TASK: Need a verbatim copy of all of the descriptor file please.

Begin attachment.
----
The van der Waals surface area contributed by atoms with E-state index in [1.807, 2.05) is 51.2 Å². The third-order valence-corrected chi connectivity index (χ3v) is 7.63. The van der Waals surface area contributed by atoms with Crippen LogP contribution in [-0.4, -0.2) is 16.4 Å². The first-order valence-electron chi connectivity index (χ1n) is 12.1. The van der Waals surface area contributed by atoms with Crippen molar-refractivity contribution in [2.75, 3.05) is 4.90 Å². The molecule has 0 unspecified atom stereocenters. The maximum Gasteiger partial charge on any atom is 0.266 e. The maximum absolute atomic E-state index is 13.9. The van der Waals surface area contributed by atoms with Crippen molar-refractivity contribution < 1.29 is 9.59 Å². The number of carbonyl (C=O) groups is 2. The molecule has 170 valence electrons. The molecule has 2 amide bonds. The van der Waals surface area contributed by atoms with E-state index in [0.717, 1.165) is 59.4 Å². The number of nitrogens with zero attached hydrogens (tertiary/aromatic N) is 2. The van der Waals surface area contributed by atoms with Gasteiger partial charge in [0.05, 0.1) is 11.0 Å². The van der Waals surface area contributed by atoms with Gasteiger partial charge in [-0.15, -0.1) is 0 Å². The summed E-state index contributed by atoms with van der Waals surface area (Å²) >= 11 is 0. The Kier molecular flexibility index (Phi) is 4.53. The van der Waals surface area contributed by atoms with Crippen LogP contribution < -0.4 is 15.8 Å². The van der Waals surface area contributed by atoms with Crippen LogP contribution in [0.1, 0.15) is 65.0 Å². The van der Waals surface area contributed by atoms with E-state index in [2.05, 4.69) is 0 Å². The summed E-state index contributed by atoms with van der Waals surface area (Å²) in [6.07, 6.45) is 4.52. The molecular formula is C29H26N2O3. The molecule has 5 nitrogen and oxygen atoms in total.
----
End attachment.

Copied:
The van der Waals surface area contributed by atoms with E-state index in [1.807, 2.05) is 51.2 Å². The third-order valence-corrected chi connectivity index (χ3v) is 7.63. The van der Waals surface area contributed by atoms with Crippen LogP contribution in [-0.4, -0.2) is 16.4 Å². The first-order valence-electron chi connectivity index (χ1n) is 12.1. The van der Waals surface area contributed by atoms with Crippen molar-refractivity contribution in [2.75, 3.05) is 4.90 Å². The molecule has 0 unspecified atom stereocenters. The maximum Gasteiger partial charge on any atom is 0.266 e. The maximum absolute atomic E-state index is 13.9. The van der Waals surface area contributed by atoms with Crippen molar-refractivity contribution < 1.29 is 9.59 Å². The number of carbonyl (C=O) groups is 2. The molecule has 170 valence electrons. The molecule has 2 amide bonds. The van der Waals surface area contributed by atoms with E-state index in [0.717, 1.165) is 59.4 Å². The number of nitrogens with zero attached hydrogens (tertiary/aromatic N) is 2. The van der Waals surface area contributed by atoms with Gasteiger partial charge in [0.05, 0.1) is 11.0 Å². The van der Waals surface area contributed by atoms with Gasteiger partial charge in [-0.15, -0.1) is 0 Å². The summed E-state index contributed by atoms with van der Waals surface area (Å²) >= 11 is 0. The Kier molecular flexibility index (Phi) is 4.53. The van der Waals surface area contributed by atoms with Crippen LogP contribution < -0.4 is 15.8 Å². The van der Waals surface area contributed by atoms with Crippen LogP contribution in [0.1, 0.15) is 65.0 Å². The van der Waals surface area contributed by atoms with E-state index in [2.05, 4.69) is 0 Å². The summed E-state index contributed by atoms with van der Waals surface area (Å²) in [6.07, 6.45) is 4.52. The molecular formula is C29H26N2O3. The molecule has 5 nitrogen and oxygen atoms in total.